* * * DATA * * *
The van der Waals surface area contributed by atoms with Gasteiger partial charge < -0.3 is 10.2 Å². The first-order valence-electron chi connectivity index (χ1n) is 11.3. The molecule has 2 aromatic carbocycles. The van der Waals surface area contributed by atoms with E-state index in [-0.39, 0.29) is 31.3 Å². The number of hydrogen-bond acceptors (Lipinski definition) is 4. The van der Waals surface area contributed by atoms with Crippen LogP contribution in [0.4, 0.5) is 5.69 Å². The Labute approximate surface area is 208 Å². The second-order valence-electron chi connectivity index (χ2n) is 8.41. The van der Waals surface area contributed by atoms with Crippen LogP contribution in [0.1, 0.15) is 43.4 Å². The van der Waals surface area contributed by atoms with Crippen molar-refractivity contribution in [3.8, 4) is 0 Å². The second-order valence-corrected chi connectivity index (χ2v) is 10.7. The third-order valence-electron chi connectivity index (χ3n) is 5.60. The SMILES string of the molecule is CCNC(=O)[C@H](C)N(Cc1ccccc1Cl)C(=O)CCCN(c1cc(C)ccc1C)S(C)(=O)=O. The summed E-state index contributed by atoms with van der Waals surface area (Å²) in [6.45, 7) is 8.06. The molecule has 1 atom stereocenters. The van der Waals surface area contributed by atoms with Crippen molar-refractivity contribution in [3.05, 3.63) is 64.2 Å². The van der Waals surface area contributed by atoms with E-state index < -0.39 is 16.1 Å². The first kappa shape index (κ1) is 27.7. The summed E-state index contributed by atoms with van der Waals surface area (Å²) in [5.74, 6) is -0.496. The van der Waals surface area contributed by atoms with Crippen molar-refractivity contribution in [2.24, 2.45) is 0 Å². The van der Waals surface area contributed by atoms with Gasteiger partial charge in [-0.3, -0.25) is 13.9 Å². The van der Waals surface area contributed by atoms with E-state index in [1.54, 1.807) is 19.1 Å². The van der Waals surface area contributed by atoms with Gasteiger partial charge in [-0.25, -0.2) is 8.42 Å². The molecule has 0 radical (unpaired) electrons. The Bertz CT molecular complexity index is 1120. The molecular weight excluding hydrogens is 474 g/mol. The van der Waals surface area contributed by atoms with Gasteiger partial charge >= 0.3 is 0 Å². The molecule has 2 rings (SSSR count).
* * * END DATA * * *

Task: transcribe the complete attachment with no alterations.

The van der Waals surface area contributed by atoms with Gasteiger partial charge < -0.3 is 10.2 Å². The first-order valence-electron chi connectivity index (χ1n) is 11.3. The molecule has 2 aromatic carbocycles. The van der Waals surface area contributed by atoms with E-state index in [-0.39, 0.29) is 31.3 Å². The number of hydrogen-bond acceptors (Lipinski definition) is 4. The van der Waals surface area contributed by atoms with Crippen LogP contribution in [0.4, 0.5) is 5.69 Å². The Labute approximate surface area is 208 Å². The second-order valence-electron chi connectivity index (χ2n) is 8.41. The van der Waals surface area contributed by atoms with Crippen LogP contribution in [0.1, 0.15) is 43.4 Å². The van der Waals surface area contributed by atoms with Crippen molar-refractivity contribution in [3.8, 4) is 0 Å². The second-order valence-corrected chi connectivity index (χ2v) is 10.7. The third-order valence-electron chi connectivity index (χ3n) is 5.60. The SMILES string of the molecule is CCNC(=O)[C@H](C)N(Cc1ccccc1Cl)C(=O)CCCN(c1cc(C)ccc1C)S(C)(=O)=O. The summed E-state index contributed by atoms with van der Waals surface area (Å²) in [6.45, 7) is 8.06. The molecule has 1 atom stereocenters. The van der Waals surface area contributed by atoms with Crippen molar-refractivity contribution in [3.05, 3.63) is 64.2 Å². The van der Waals surface area contributed by atoms with E-state index < -0.39 is 16.1 Å². The first kappa shape index (κ1) is 27.7. The summed E-state index contributed by atoms with van der Waals surface area (Å²) in [5.74, 6) is -0.496. The van der Waals surface area contributed by atoms with Crippen molar-refractivity contribution in [2.24, 2.45) is 0 Å². The van der Waals surface area contributed by atoms with Gasteiger partial charge in [-0.3, -0.25) is 13.9 Å². The van der Waals surface area contributed by atoms with E-state index in [1.54, 1.807) is 19.1 Å². The van der Waals surface area contributed by atoms with Gasteiger partial charge in [-0.25, -0.2) is 8.42 Å². The molecule has 0 radical (unpaired) electrons. The Bertz CT molecular complexity index is 1120. The molecular weight excluding hydrogens is 474 g/mol. The van der Waals surface area contributed by atoms with Gasteiger partial charge >= 0.3 is 0 Å². The molecule has 2 rings (SSSR count).